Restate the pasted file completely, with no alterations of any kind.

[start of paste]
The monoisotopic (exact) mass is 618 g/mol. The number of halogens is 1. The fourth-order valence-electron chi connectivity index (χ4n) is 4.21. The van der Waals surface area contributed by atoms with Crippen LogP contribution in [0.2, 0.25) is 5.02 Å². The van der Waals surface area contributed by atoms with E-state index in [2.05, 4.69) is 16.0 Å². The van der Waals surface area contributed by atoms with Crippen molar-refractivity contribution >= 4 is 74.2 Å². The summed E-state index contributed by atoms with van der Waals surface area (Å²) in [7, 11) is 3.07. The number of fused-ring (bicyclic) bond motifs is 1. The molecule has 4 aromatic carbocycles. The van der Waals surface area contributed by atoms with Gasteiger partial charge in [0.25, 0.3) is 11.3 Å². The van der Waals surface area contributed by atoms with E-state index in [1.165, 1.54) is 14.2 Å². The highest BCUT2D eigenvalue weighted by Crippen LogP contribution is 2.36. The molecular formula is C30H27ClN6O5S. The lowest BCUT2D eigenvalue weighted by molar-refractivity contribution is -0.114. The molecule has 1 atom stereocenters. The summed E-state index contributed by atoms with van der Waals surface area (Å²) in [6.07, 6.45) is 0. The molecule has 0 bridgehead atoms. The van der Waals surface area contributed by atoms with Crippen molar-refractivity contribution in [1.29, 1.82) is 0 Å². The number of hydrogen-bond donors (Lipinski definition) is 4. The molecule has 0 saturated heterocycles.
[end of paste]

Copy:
The monoisotopic (exact) mass is 618 g/mol. The number of halogens is 1. The fourth-order valence-electron chi connectivity index (χ4n) is 4.21. The van der Waals surface area contributed by atoms with Crippen LogP contribution in [0.2, 0.25) is 5.02 Å². The van der Waals surface area contributed by atoms with E-state index in [2.05, 4.69) is 16.0 Å². The van der Waals surface area contributed by atoms with Crippen molar-refractivity contribution >= 4 is 74.2 Å². The summed E-state index contributed by atoms with van der Waals surface area (Å²) in [7, 11) is 3.07. The number of fused-ring (bicyclic) bond motifs is 1. The molecule has 4 aromatic carbocycles. The van der Waals surface area contributed by atoms with Gasteiger partial charge in [0.25, 0.3) is 11.3 Å². The van der Waals surface area contributed by atoms with E-state index in [1.165, 1.54) is 14.2 Å². The highest BCUT2D eigenvalue weighted by Crippen LogP contribution is 2.36. The molecular formula is C30H27ClN6O5S. The lowest BCUT2D eigenvalue weighted by molar-refractivity contribution is -0.114. The molecule has 1 atom stereocenters. The summed E-state index contributed by atoms with van der Waals surface area (Å²) in [6.07, 6.45) is 0. The molecule has 0 bridgehead atoms. The van der Waals surface area contributed by atoms with Crippen molar-refractivity contribution in [1.29, 1.82) is 0 Å². The number of hydrogen-bond donors (Lipinski definition) is 4. The molecule has 0 saturated heterocycles.